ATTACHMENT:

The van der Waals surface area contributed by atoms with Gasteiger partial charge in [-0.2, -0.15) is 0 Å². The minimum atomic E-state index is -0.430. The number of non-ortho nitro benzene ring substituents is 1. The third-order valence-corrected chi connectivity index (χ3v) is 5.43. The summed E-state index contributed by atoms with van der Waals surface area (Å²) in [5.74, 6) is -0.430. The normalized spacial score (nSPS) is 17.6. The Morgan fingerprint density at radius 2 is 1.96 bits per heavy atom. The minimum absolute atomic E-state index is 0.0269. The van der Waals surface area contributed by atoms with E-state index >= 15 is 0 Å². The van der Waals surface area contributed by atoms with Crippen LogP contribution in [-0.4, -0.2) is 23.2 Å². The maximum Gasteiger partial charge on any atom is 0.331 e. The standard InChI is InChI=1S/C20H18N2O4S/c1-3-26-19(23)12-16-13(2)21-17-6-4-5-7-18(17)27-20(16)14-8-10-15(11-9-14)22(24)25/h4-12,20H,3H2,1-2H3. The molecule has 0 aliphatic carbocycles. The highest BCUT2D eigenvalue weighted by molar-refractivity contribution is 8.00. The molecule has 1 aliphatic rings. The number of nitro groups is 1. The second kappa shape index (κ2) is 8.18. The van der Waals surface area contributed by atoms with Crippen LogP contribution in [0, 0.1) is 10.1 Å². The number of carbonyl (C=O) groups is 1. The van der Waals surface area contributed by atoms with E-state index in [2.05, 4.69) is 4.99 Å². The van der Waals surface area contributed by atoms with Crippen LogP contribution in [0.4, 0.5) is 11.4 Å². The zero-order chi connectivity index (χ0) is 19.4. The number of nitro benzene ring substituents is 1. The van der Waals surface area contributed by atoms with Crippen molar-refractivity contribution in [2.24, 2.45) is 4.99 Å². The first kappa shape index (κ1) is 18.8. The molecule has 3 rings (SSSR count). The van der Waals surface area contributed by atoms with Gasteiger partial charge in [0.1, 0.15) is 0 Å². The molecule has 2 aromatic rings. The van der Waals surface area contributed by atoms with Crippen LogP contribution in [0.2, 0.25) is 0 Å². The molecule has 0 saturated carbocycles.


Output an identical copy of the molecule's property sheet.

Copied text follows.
The van der Waals surface area contributed by atoms with Gasteiger partial charge in [-0.2, -0.15) is 0 Å². The minimum atomic E-state index is -0.430. The number of non-ortho nitro benzene ring substituents is 1. The third-order valence-corrected chi connectivity index (χ3v) is 5.43. The summed E-state index contributed by atoms with van der Waals surface area (Å²) in [5.74, 6) is -0.430. The normalized spacial score (nSPS) is 17.6. The Morgan fingerprint density at radius 2 is 1.96 bits per heavy atom. The minimum absolute atomic E-state index is 0.0269. The van der Waals surface area contributed by atoms with E-state index >= 15 is 0 Å². The van der Waals surface area contributed by atoms with Crippen LogP contribution in [-0.4, -0.2) is 23.2 Å². The maximum Gasteiger partial charge on any atom is 0.331 e. The standard InChI is InChI=1S/C20H18N2O4S/c1-3-26-19(23)12-16-13(2)21-17-6-4-5-7-18(17)27-20(16)14-8-10-15(11-9-14)22(24)25/h4-12,20H,3H2,1-2H3. The molecule has 0 aliphatic carbocycles. The highest BCUT2D eigenvalue weighted by molar-refractivity contribution is 8.00. The molecule has 1 aliphatic rings. The number of nitro groups is 1. The second kappa shape index (κ2) is 8.18. The van der Waals surface area contributed by atoms with Crippen LogP contribution in [0, 0.1) is 10.1 Å². The number of carbonyl (C=O) groups is 1. The van der Waals surface area contributed by atoms with E-state index in [2.05, 4.69) is 4.99 Å². The van der Waals surface area contributed by atoms with Crippen LogP contribution in [0.4, 0.5) is 11.4 Å². The zero-order chi connectivity index (χ0) is 19.4. The number of nitro benzene ring substituents is 1. The van der Waals surface area contributed by atoms with Crippen molar-refractivity contribution in [2.24, 2.45) is 4.99 Å². The first kappa shape index (κ1) is 18.8. The molecule has 3 rings (SSSR count). The van der Waals surface area contributed by atoms with Gasteiger partial charge in [0.1, 0.15) is 0 Å². The molecule has 2 aromatic rings. The van der Waals surface area contributed by atoms with Crippen LogP contribution in [0.2, 0.25) is 0 Å². The molecule has 0 saturated carbocycles.